January 13, 2017 2:48 pm
Updated: January 13, 2017 7:07 pm

PQ under fire for allegedly using public money to pay employee salaries

WATCH ABOVE: The CAQ and Québec Solidaire are demanding an immediate investigation into whether or not the Parti Québécois is using public money to pay party employee salaries. Global's Raquel Fletcher reports.


The Parti Québécois (PQ) came under fire Friday morning for allegedly using public money to pay the salaries of party employees.

Now, the Coalition Avenir Quebec (CAQ) and Québec Solidaire (QS) are demanding that the Speaker of the assembly call for an immediate investigation.

READ MORE: Courting the English vote: PQ, CAQ insist they’re the best choice in Quebec

The opposition parties claim the PQ is breaking the rules when it comes to who can be hired as National Assembly staff.

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They claim the PQ is dipping into its budget designated for the party whip’s support staff and using it instead to pay the salaries of party staffers who have never set foot in the National Assembly.

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“It’s clear for the Liberals, it’s clear for Québec Solidaire and it’s clear for us,” said Éric Caire, CAQ MNA.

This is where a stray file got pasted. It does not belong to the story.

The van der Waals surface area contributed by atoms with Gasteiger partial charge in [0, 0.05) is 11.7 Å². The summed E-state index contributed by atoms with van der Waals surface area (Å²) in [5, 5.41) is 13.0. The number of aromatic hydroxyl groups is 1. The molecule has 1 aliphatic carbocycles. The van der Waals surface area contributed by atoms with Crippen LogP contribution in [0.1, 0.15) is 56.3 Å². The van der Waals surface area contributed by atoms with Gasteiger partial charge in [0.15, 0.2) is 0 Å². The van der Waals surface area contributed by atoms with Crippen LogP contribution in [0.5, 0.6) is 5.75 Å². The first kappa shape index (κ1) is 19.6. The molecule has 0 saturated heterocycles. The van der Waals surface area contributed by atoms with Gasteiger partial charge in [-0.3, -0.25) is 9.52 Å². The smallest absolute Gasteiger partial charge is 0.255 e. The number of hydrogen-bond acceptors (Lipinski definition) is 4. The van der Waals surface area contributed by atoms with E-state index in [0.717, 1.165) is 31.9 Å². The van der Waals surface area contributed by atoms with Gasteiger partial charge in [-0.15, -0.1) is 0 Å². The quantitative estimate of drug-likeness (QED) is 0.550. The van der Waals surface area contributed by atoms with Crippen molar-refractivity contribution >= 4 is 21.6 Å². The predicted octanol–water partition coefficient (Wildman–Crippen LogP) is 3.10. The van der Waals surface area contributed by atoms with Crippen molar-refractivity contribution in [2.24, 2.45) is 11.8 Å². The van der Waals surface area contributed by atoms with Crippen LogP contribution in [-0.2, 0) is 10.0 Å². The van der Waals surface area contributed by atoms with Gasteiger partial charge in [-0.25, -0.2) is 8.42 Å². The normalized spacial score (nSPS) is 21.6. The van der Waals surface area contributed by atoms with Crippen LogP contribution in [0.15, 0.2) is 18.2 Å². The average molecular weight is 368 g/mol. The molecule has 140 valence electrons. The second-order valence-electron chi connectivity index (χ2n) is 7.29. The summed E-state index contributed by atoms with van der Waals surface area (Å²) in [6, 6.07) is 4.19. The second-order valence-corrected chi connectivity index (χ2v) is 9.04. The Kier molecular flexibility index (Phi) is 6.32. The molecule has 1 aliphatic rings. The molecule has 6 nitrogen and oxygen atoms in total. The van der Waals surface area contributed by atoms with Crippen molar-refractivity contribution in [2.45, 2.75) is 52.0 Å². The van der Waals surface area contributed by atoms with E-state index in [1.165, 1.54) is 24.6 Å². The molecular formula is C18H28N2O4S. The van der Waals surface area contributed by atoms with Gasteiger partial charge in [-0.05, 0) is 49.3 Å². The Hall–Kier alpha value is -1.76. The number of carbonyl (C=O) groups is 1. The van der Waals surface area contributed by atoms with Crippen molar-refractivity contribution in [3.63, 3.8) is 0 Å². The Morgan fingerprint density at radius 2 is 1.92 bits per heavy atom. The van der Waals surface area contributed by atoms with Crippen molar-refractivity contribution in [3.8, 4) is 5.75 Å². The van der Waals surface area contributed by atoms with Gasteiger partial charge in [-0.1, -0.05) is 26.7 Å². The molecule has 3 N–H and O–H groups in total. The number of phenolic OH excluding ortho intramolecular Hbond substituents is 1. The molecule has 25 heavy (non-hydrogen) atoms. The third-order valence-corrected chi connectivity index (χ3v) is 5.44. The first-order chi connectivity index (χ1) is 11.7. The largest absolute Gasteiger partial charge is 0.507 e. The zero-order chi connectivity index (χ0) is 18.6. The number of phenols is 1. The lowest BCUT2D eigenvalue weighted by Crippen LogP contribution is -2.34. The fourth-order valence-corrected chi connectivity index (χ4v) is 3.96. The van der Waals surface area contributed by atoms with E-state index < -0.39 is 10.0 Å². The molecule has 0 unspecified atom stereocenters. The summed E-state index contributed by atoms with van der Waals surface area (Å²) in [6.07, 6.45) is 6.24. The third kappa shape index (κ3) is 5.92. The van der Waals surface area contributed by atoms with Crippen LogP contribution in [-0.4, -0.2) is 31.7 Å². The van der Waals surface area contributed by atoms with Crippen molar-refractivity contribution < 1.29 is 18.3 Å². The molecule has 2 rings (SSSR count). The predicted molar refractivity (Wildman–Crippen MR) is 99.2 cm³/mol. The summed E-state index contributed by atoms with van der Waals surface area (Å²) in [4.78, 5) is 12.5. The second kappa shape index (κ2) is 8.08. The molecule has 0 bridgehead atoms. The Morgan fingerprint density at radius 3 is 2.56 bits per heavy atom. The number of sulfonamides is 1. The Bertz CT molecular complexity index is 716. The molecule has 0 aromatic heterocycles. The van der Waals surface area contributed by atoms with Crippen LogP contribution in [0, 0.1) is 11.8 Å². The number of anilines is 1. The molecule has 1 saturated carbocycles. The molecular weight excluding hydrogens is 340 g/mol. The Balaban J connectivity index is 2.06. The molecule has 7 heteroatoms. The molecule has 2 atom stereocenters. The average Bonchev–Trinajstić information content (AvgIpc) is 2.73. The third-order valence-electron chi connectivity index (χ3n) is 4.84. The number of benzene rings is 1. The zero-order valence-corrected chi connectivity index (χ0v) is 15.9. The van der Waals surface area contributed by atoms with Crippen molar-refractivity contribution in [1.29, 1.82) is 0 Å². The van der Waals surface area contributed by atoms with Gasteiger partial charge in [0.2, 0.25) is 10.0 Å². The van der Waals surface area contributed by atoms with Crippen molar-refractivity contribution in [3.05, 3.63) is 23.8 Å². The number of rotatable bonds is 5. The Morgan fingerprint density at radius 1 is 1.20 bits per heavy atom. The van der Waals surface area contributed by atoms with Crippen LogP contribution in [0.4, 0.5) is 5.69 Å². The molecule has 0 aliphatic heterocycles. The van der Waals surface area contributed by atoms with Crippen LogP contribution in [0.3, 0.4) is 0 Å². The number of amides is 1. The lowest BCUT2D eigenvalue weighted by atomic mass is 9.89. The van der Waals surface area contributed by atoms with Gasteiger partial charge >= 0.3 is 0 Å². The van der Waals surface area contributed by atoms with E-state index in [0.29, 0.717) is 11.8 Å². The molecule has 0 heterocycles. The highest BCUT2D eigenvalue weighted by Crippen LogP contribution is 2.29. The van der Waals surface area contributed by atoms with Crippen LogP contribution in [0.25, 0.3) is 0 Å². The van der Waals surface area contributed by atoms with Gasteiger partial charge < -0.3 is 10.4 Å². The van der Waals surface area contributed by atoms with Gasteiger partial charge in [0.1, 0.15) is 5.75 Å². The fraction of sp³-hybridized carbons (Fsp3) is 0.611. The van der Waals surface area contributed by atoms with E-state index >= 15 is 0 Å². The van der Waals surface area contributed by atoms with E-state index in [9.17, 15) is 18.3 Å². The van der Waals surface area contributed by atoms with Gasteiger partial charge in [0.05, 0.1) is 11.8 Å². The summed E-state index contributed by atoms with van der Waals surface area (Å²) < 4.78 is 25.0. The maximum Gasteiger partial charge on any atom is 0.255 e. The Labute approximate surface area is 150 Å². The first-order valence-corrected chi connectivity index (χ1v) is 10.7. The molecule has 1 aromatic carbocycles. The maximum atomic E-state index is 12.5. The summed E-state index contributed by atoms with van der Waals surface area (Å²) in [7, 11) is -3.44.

“So, it’s just for the PQ that it seems not to be clear and that’s the reason why we asked the president to trigger an inquiry.”

READ MORE: PQ member Martine Ouellet considering run at Bloc Québécois leadership

Liberal whip Stéphane Billette weighed in, saying these employee’s hired in the whip, Carole Poirier’s office were hired to do partisan work for the party, rather than administrative work for her.

He argued that was unacceptable.

“One of the jobs of the whip of any party is to make sure the members of the parliament are following the rules,” he said.

“The people who need to be aware of this, to show the MNAs how to do it, they’re doing the opposite of the rules.”

The PQ insisted it followed the rules.

“You have political aids and liaison agents that do not work in the National Assembly. They have to work with the people,” said leader Jean-François Lisée.

The PQ said it hired five people to work as so-called “liaison agents” in the office of the party whip.

They used public money to pay their salaries, even though these employees never set foot in the National Assembly.

Lisée argued all the other parties are doing the same thing.

“I thought I was in Casablanca, you know when the guy says, ‘I’m shocked! I’m shocked to see there’s gambling in this house!’ when he is the gambler. This is how the National Assembly rules are set,” Lisée said.

© 2017 Global News, a division of Corus Entertainment Inc.

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